Jane Njaramba posing in one of the ILRI Labs. Photo credit: ILRI/Sarah Nyanchera Nyakeri

Jane Njaramba seeks to unravel antibiotic resistance and mycotoxins in chicken farming

Meet Jane Njaramba, an ambitious young woman on a mission to unravel antibiotic resistance and mycotoxin occurrence in broiler chicken farming in Kenya. Jane's passion for this work springs from a desire to apply herself in providing sustainable solutions to One Health. 

As a teen, Njaramba had the opportunity to visit the International Livestock Research Institute (ILRI) and was impressed by the landscape and tranquil atmosphere. As she grew to understand the type of research taking place there, she became driven to seek opportunities at the institute.

Now, as a PhD graduate fellow, she is using molecular tools to tackle the global challenge of antimicrobial resistance (AMR) that threatens both animal and human health. 

'I felt it was ideal to use my love for science to solve problems facing the world,' she said. She is in the first year of her doctoral studies in veterinary science at Ghent University, Belgium after successfully applying for a Special Research Fund scholarship.

Watching Crime Scene Investigation television shows drew her to forensics, which she later studied at Kenyatta University. During her undergraduate program, she fell in love with molecular biology, which made her desire to pursue a master's degree in genetics. A telemarketer at the time, she could not afford that second degree, so she applied for various scholarships and got financing from the Gandhi Smarak Nidhi Fund to study at the University of Nairobi.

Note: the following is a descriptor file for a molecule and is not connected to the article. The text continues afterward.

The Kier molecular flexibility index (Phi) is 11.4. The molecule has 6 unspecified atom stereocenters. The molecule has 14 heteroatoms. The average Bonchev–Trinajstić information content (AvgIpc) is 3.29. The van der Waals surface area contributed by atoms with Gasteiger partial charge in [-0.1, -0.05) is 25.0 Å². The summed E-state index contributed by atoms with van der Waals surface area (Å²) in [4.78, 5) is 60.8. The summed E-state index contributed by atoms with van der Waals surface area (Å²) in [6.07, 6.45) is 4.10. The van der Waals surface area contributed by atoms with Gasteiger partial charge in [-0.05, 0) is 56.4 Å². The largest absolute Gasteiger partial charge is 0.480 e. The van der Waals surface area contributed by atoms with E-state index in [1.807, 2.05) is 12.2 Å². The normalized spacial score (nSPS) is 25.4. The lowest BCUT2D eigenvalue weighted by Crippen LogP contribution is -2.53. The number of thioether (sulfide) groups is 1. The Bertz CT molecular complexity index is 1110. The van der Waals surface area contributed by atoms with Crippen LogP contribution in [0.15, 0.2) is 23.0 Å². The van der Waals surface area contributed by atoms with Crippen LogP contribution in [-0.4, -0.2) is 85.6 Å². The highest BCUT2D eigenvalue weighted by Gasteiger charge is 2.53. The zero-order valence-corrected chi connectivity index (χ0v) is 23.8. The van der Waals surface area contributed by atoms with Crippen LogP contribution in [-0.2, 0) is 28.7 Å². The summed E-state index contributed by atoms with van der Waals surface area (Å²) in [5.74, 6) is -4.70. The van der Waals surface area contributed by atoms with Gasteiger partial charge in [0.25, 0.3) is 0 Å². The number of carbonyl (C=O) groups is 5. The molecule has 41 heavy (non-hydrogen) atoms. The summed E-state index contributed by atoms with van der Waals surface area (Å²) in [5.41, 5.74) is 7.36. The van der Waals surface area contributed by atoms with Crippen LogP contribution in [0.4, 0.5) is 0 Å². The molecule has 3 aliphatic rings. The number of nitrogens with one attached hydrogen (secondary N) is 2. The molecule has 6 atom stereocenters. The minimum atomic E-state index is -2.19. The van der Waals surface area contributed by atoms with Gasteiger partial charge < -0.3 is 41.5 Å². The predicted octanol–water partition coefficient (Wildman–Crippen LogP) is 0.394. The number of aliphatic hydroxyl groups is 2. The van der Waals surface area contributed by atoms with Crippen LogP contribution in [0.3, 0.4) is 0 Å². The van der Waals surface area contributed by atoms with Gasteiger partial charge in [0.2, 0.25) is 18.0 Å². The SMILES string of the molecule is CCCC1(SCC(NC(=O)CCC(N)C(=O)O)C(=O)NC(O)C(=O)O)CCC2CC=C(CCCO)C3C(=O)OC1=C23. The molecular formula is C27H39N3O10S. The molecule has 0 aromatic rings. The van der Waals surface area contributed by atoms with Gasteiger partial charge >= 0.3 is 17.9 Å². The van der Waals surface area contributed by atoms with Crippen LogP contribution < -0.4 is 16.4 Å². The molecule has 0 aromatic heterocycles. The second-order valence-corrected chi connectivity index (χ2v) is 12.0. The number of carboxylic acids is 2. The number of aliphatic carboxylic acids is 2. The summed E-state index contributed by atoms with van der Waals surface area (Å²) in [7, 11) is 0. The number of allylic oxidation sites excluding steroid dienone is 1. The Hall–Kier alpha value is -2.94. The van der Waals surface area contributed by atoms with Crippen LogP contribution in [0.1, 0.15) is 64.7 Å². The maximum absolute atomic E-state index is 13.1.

Jane Njaramba during the interview at the ILRI Nairobi campus (photo credit: ILRI/Sarah Nyanchera Nyakeri).

Njaramba's research is centred on understanding the prevalence of AMR in small-scale broiler farms in peri-urban counties surrounding Kajiado, Kiambu, Machakos and Nairobi. She is profiling the resistant genes present in faeces and water and examining the presence of antibiotic residues in feed and water. She is also investigating the levels of mycotoxin contamination in chicken feed which can negatively impact poultry health and eventually human health throughout the food chain.

To obtain the necessary data for the first part of her research, Njaramba, with support from some field enumerators, went door-to-door, working with local veterinary officers and village advisors. She immersed herself in the community, mapping farms, collecting feed samples and filling questionnaires.

The youthful scientist's favourite part of her work is the time spent interacting with farmers in the field. She acknowledges that while scientific papers highlight the issue of AMR, engaging with poultry keepers brings reality to the forefront. 

The need for a solution became more apparent when I witnessed first-hand how livelihoods, food security and overall well-being are impacted,' she noted.

'Farmers don’t care about AMR; they care about getting a livelihood from their chicken. I believe that the One Health approach, which recognizes the interconnectedness of human, animal and environment health, could hold the key to better poultry production,' she added. 

Through her research, which is under the CGIAR Initiative on One Health, she seeks to shed light on the potential threats posed by AMR and mycotoxins in developing countries, using Kenya as an example.

At this stage of her PhD, she is at Ghent University where her days are filled with intensive laboratory work. She is using cutting-edge analytical tools to decipher the complexities of mycotoxin occurrence in chicken feed.

As part of the feedback mechanism from her project results, she intends to go back to the farmers and conduct workshops to inform them about the findings of the study and their implications. 

In addition to her thesis and peer-reviewed scientific publications, another expected output of her PhD research is a policy brief developed as part of engaging with stakeholders on the status of AMR, mycotoxins and the need for policy evaluation.

ILRI Capacity Development Newsletter, Issue 6, August 2023

Find capacity development opportunities such as scholarships, conferences, awards, funding, workshops, symposia, learning resources and more.